At least not for Noam Murro, who has won two DGA Awards for groundbreaking commercials and conquered tricky special effects in his upcoming feature, 300: Rise of an Empire. But the one thing he hopes all his work has in common is heart.
As much as any contemporary director, Sofia Coppola has captured the feeling of young people adrift in a seductive world. With The Bling Ring, she continues her intimate exploration of lives in transition.
Alan Taylor went to film school, but he picked up his practical knowledge on acclaimed TV series like The Sopranos and Game of Thrones. Now he’s learning about green screen on Thor: The Dark World.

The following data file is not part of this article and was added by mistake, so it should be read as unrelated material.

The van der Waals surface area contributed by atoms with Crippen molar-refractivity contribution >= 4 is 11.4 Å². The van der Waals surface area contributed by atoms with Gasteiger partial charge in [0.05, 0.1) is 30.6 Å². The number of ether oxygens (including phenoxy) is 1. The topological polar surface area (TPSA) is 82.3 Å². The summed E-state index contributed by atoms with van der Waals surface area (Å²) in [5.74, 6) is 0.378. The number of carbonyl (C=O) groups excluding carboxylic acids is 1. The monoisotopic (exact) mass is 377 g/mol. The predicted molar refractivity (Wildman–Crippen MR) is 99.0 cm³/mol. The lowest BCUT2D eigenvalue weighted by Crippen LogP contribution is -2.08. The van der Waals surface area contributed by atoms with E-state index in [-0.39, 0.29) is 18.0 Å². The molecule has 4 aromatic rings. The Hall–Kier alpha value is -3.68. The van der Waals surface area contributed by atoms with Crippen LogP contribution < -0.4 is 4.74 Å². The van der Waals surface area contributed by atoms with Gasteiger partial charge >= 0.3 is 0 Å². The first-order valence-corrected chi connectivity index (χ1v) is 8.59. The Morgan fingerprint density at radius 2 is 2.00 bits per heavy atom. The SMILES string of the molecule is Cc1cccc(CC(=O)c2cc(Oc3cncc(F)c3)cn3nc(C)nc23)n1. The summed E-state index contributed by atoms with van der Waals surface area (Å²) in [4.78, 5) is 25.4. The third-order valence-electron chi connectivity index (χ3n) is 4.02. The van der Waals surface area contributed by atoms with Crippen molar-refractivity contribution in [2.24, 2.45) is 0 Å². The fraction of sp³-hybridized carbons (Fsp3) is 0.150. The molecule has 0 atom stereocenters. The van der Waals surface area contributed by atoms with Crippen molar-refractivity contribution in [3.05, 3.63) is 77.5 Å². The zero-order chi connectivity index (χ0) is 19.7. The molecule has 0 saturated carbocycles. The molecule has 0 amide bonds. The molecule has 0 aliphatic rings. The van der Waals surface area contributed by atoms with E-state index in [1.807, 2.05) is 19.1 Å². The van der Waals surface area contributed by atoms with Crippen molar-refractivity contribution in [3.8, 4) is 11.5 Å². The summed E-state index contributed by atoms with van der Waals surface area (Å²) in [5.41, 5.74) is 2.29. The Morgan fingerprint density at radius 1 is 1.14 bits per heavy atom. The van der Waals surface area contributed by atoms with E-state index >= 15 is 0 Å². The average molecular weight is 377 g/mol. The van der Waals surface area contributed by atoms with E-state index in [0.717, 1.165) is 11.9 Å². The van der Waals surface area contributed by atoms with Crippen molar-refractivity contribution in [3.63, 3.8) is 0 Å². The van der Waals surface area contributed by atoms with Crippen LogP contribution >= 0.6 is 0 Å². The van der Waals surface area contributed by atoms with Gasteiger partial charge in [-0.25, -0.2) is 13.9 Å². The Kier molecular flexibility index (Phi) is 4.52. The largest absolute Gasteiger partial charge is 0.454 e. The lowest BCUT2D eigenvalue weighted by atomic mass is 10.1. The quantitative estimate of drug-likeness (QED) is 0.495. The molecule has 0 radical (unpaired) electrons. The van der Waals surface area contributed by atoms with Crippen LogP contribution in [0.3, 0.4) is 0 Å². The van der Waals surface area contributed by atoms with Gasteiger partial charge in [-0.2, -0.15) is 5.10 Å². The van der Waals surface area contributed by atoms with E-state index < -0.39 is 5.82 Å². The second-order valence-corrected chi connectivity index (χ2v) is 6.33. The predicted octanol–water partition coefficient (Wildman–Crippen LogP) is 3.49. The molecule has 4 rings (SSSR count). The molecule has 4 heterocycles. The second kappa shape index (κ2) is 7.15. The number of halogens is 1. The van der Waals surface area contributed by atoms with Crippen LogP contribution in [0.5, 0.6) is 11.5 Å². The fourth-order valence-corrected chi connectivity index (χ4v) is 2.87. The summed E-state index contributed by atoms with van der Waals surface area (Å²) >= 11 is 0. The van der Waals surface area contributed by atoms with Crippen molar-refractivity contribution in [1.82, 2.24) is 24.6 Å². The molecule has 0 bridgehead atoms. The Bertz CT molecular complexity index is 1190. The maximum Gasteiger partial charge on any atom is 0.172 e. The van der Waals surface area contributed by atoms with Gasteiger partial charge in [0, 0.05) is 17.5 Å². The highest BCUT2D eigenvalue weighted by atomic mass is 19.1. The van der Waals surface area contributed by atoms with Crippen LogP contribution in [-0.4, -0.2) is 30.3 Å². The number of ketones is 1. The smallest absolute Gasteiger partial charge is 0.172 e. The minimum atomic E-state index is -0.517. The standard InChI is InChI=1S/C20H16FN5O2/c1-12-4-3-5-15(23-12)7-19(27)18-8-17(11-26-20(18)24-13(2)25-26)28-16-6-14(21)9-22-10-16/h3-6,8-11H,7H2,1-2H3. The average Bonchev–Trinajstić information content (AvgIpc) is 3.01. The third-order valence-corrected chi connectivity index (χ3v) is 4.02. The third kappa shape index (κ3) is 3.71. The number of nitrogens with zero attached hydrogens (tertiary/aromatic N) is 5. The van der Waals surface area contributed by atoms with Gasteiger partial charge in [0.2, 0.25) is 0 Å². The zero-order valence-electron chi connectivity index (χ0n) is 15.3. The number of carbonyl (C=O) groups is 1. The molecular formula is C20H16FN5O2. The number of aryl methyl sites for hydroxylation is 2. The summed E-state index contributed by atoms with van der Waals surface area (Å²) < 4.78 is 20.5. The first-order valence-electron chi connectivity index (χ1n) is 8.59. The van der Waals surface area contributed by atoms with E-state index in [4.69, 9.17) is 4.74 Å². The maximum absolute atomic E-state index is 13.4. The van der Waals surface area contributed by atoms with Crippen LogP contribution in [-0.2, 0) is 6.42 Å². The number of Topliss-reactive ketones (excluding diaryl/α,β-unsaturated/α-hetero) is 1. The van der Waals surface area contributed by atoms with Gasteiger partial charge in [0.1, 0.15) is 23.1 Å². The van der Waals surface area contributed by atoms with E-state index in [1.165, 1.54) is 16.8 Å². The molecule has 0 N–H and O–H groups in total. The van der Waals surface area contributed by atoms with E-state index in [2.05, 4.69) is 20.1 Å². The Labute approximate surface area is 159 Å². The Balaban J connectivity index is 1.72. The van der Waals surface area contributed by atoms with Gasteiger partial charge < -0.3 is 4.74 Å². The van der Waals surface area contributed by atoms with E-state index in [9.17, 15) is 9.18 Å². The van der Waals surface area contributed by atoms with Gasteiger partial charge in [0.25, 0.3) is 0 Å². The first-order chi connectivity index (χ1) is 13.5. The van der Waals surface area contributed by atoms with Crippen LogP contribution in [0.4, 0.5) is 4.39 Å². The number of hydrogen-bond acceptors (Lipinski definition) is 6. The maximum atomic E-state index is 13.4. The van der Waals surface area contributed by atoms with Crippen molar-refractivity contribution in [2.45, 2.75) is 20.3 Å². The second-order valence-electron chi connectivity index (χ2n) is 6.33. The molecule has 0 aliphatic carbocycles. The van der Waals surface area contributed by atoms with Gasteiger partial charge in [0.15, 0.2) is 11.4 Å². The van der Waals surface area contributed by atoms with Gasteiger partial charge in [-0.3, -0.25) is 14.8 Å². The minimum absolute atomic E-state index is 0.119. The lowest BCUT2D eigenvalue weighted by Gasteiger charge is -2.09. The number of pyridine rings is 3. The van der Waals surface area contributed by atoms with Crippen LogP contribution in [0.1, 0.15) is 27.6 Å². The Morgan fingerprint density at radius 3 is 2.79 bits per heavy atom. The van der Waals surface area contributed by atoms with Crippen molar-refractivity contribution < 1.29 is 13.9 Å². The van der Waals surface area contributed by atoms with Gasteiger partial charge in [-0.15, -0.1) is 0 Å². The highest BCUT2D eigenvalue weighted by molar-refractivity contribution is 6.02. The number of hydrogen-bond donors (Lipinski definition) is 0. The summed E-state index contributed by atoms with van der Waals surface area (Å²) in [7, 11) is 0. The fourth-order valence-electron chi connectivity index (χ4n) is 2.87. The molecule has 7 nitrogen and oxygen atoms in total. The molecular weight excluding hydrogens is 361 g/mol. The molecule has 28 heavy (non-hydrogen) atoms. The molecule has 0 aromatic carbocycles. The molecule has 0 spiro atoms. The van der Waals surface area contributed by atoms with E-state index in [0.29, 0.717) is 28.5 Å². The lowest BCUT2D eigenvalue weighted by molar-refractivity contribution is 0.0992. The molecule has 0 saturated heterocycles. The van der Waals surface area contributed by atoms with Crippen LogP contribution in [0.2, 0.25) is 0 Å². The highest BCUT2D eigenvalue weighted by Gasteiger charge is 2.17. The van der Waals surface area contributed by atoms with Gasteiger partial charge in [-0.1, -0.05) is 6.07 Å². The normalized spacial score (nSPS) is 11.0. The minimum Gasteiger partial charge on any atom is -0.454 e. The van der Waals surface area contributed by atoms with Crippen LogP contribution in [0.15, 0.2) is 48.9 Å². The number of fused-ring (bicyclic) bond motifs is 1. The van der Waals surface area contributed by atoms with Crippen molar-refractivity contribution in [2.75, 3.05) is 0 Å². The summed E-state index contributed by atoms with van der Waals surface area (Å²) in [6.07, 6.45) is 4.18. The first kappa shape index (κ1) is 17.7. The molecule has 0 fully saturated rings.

Director Kim Fields started out as a child actor on the ’80s sitcom The Facts of Life. Eventually that experience led her to a successful career behind the camera.
Patty Jenkins had always had a taste for crime and comedy. Going from Monster to Arrested Development was no big deal.
Jorn Winther directed the original Frost/Nixon interviews and captured the fallen president’s confession for the record. Even he was surprised by what happened.
Jessica Yu didn’t go to film school and started out making eclectic documentaries. Though she has moved into TV and features, she still tries to keep it personal.
Warsaw-born Agnieszka Holland has been directing politically and culturally charged features for more than 40 years-and more recently, American TV.